I have done some testing with beads and with out and I think it does have some influence as the brain will adjust slightly for the highest point at the end of the barrel.

I have two interesting stories about fit. The first one i forgot about until a few years ago. When I was old enough to start shooting the model 12, my dad took me out and had me throw the gun up and shoot at gopher mound about 20 yards away. He then took the gun in the garage, pulled the stock off, put the extension for the stock bolt in a vice and bent it down. He then refit the stock and took me out and did it again. He was giving me more drop at comb because it shot high for me. the second story is Ihave my grandfathers W richards 12 ga muzzleloader. Late 1800s Im guessing. the sock has quite a bit of cast off in it. Clearly it was intentionally done to improve fit. The gun fits me perfect. So shotgun fit is nothing new. And again, not rocket science. I hope to shoot some chukars with it!

I suspect by now that the OP's brain is full!


When I shoulder my guns the beads are not stacked on any of them. They do overlap considerably, and are pretty much in line with every gun I own. But that is consistent with any of my shotguns, and my trap gun still shoots noticeably higher than any of my other guns, because the rib is designed to produce a higher point of impact with that gun, as is normal with trap guns. And yes I have patterned my shotguns, and I am well aware of where they shoot, aware enough to have earned my 100 straight patch at skeet, and my 25 straight patch at trap, which I rarely shoot. Every shotgun that I own fits me, and I have taken the bead off of a skeet gun , to prove that it did not effect my scores at all. Yes a person does subconsciously see the barrels when wing shooting, but I don't pay attention to the beads, and they don't effect my shooting. I don't even look at the beads when mounting my gun for trap or skeet, in fact the first thing I did with the guns with interchangeable beads, was to remove the hi-viz bead, and replace it with the smallest white bead, so I don't consciously notice the bead at all.
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Re: Types of Shotguns Used

Postby Kiger2 » Wed Mar 15, 2017 11:25 pm

OK,
so that really proves my point, you shoot your guns with the dual beads in line very well. If the stock was set up with the beads stacked, you would shoot higher and not shoot as well!
Dual beads are only important in pre mounted games.
a trap gun will be set up so it shoots higher , because targets are RISING. It will shoot even higher if the beads are stacked. Make sense?

And you need to remember. Skeet is skeet, its not a game bird.
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Re: Types of Shotguns Used

Postby stubblejumper » Thu Mar 16, 2017 9:37 am

Kiger2 wrote:OK,
so that really proves my point, you shoot your guns with the dual beads in line very well. If the stock was set up with the beads stacked, you would shoot higher and not shoot as well!
Dual beads are only important in pre mounted games.
a trap gun will be set up so it shoots higher , because targets are RISING. It will shoot even higher if the beads are stacked. Make sense?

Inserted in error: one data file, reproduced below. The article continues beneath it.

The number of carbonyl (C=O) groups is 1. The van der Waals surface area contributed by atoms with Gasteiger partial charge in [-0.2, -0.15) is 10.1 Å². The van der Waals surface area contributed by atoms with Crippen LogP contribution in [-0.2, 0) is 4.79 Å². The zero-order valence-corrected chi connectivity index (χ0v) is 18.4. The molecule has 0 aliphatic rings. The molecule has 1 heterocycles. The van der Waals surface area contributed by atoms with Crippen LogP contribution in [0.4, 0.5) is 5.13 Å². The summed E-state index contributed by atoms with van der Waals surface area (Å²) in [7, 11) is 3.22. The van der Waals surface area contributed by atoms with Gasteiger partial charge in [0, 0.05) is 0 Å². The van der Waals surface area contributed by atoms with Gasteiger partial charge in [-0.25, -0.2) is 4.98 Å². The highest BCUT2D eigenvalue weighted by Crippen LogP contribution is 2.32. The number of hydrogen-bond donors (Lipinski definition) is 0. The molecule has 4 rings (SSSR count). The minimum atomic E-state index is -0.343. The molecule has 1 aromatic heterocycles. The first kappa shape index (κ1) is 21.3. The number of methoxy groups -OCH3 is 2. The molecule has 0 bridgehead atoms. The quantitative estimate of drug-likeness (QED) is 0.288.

And you need to remember. Skeet is skeet, its not a game bird.


My point was that trap guns are designed to shoot higher, regardless of how you align the beads. If you can't hit the clays at skeet, you won't hit game birds. If you can center the pattern on clays, you will center it on game birds. Sporting clays is actually the closest to simulating wild birds, but the skeet shooters that I have hunted with all shot well on birds as well. And as far as the guns go, skeet/sporting clays guns tend to shoot to the same point of impact as field guns do, so I find skeet or sporting clays to be a good indication as to whether I will shoot a shotgun well on game birds.
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Re: Types of Shotguns Used

Postby Coveyrise64 » Thu Mar 16, 2017 4:12 pm

orhunter wrote:I sold an 11-87 because it shot too low. From all outward appearance it seemed to fit. To get it to shoot higher, I removed the front bead, it helped but not enough. I really liked that gun but it didn't kill ducks well. The only off the shelf guns that shoot where I look are Model 12's and A-5's. The New A-5 seems to shoot as well as the oldies....and much lighter.


The 11-87 would have been an easy fix......

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Re: Types of Shotguns Used

Postby orhunter » Thu Mar 16, 2017 4:43 pm

Coveyrise: Yea, I probably could have had custom choke tubes made or some other simple thing. Kinda sorry I didn't. Whole lot lighter gun than the A-5's and it digested every kind of ammo I fed it.
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Re: Types of Shotguns Used

Postby Coveyrise64 » Thu Mar 16, 2017 8:06 pm

orhunter wrote:Coveyrise: Yea, I probably could have had custom choke tubes made or some other simple thing. Kinda sorry I didn't. Whole lot lighter gun than the A-5's and it digested every kind of ammo I fed it.

No custom choke tubes, an 1/8" rise in comb height will effectively raise the point of impact 4" at 40yds. This can be accomplished a couple of ways. Add Mole Skin to the comb to build the proper height or they make a comb riser for a more professional look. Another option is to shorten the stock slightly, this has basically the same effect because your cheek will contact the stock higher on the comb due to the angle. Most people don't realize that when you add three layers of clothes the LOP increases which will cause the gun to shoot lower. The reverse effect of shortening the stock.